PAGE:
The Panzerkampfwagen IV (Pz.Kpfw. IV), also known as the Panzer IV, was a German medium tank that was designed in the late 1930s and widely employed during WWII.
Sd.Kfz. 161 was its ordnance inventory designation.
The Panzer IV was the most common German tank and the second-most common fully tracked armoured fighting vehicle during World War II, with 8,553 Panzer IVs constructed in all forms, second only to the StuG III assault cannon with 10,086 vehicles.
Many other fighting vehicles, including as the Sturmgeschütz IV assault gun, the Jagdpanzer IV tank destroyer, the Wirbelwind self-propelled anti-aircraft gun, and the Brummbär self-propelled gun, were built on its chassis.
The Panzer IV served in all of Germany's battle theatres, and it was the only German tank to continue in production throughout the war.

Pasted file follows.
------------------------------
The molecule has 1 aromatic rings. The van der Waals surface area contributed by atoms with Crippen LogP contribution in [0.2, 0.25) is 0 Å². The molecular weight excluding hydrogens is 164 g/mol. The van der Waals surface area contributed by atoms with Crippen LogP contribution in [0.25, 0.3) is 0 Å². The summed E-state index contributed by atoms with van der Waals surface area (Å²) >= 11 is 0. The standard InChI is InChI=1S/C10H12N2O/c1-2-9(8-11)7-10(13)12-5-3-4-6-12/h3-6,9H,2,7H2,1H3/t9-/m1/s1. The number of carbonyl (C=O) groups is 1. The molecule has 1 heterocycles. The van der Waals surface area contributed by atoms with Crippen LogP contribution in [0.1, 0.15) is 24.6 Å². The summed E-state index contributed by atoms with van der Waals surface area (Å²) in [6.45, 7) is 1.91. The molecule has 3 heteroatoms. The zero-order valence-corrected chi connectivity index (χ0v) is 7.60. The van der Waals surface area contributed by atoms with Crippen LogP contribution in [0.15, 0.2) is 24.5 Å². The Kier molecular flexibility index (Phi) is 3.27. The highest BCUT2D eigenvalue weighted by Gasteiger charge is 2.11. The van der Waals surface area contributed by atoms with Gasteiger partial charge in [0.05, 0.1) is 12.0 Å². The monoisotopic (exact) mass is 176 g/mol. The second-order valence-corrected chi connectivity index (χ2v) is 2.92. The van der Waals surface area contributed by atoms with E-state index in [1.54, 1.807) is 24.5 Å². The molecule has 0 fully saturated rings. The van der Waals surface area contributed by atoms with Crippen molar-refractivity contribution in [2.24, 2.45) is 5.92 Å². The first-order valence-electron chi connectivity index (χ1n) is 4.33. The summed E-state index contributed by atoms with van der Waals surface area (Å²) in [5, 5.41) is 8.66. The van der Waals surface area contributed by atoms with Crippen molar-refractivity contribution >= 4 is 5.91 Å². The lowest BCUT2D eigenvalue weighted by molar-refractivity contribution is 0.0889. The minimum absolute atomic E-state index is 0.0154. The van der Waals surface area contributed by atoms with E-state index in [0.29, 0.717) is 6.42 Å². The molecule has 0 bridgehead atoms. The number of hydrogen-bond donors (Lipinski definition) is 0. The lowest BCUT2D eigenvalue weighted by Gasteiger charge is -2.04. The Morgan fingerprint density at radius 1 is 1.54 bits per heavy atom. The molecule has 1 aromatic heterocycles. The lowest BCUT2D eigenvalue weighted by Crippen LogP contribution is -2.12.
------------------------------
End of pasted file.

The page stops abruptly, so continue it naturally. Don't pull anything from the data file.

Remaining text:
It was created to provide infantry assistance, whereas the Panzer III was created to combat armoured fighting vehicles.
The Panzer IV had more growth potential, with a larger turret ring to equip more powerful weapons, when the Germans confronted the deadly T-34, therefore the two traded roles.
It got a number of updates and design changes aimed at countering emerging threats and extending its service life.
Increasing armour protection or upgrading weaponry were the most common alterations, though during the final months of the war, with Germany's desperate need for rapid replacement of casualties, design changes also included simplifications to speed up the manufacturing process.
The Panzer IV was partially replaced by the Panther medium tank, which was created to confront the Soviet T-34, but it remained an important part of German armoured divisions until the war's end.
With roughly 300 sold to Finland, Romania, Spain, and Bulgaria, it was the most extensively exported tank in German service.
Syria acquired Panzer IVs from France and Czechoslovakia after the war, which were used in the 1967 Six-Day War.